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Transition Assistance Program slated to be mandatory for separating Airmen

Members of Team Beale study during a Transition Assistance Program class at the Airmen & Family Readiness Center Beale Air Force Base, Calif., Nov. 6, 2012. TAP is slated to become a mandatory five-day class for Airmen separating from service. (U.S. Air Force photo by Staff Sgt. Robert M. Trujillo/Released)

Members of Team Beale study during a Transition Assistance Program class at the Airmen & Family Readiness Center Beale Air Force Base, Calif., Nov. 6, 2012. TAP is slated to become a mandatory five-day class for Airmen separating from service. (U.S. Air Force photo by Staff Sgt. Robert M. Trujillo/Released)

BEALE AIR FORCE BASE, Calif. -- The Airmen & Family Readiness Center here will implement a mandatory five-day Transition Assistance Program Nov. 21.

Theresa Banks, A&FRC community readiness specialist, said the push to make the program mandatory stems from the Veterans Opportunity to Work Act of 2011. This Act is comprehensive legislation designed to lower unacceptably high unemployment rates among the nation's veterans.

"We found that many servicemembers were not informed of the many benefits and programs available to them," Banks said. "By making this program mandatory, our Airmen are set up for success in the civilian world."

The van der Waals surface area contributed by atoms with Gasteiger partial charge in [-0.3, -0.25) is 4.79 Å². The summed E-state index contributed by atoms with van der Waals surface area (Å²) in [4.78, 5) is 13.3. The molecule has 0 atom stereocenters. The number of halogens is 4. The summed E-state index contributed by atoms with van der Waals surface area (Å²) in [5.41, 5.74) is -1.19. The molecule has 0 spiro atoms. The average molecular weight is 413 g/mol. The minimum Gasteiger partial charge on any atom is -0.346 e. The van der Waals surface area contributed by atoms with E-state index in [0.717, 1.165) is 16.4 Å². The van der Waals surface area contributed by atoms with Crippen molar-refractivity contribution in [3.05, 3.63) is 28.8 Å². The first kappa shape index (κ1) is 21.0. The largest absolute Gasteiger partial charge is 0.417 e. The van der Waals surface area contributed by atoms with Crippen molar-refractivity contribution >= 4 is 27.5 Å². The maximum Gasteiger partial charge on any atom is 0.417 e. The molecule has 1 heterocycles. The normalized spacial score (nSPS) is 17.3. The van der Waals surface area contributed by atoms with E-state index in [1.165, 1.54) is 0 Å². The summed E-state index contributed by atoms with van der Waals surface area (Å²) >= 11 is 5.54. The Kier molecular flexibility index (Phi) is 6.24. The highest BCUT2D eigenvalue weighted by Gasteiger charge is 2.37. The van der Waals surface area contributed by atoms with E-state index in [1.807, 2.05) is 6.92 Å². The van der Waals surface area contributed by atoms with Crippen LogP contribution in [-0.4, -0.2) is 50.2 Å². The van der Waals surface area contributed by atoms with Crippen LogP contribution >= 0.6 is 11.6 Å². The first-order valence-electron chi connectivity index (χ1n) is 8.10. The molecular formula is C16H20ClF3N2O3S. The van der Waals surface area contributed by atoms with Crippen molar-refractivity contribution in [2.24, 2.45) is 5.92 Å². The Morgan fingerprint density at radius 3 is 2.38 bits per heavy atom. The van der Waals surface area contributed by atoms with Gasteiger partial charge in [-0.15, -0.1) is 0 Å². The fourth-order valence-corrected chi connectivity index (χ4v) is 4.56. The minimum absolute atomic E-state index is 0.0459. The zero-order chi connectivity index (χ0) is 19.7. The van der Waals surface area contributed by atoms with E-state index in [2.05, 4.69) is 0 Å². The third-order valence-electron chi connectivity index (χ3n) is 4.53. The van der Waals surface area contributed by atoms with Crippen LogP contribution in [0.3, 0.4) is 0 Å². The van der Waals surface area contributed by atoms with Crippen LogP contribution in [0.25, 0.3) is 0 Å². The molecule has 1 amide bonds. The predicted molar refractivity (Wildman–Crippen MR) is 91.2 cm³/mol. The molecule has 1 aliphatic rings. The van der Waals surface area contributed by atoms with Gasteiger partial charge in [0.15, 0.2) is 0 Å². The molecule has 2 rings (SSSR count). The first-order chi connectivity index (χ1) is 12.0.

The new TAP will replace the three-day optional version.

TAP partners the resources of the Departments of Defense, Labor, Veterans Affairs and Homeland Security by highlighting available benefits, offering career counseling, helping with résumé and financial planning.

The program also has VA representatives offer briefings about various programs available to departing Airmen at state and federal levels. These benefits include disability compensation, life insurance, home and business loans, medical care and education.

In addition to the many briefings, A&FRC staff provide detailed pre-separation counseling that covers topics such as education benefits, unemployment compensation, health insurance and much more. The staff offers classes on federal résumé writing and navigating employment websites such as USAJobs.gov. Individual TAP classes that include networking, interviewing skills and salary negotiation are also provided.

Banks said aside from classes and seminars, counselors assist Airmen with the development of an individual transition plan, a roadmap to transition from military to civilian life.

"From VA benefits to the GI Bill, the information that TAP provides is relevant and informative," said Senior Airman Octavia Pounds, 9th Medical Support Squadron unit deployment manager, who is currently attending TAP. "I feel that I'm more prepared to enter the civilian world."

Banks advises Airmen looking to resume civilian life (workforce or schooling) to start at least one year before separating from service.

"I believe the earlier you prepare, the more successful you will be in any endeavor."

For more information about the Transition Assistance Program, contact the Airman & Family Readiness Center at 634-2863.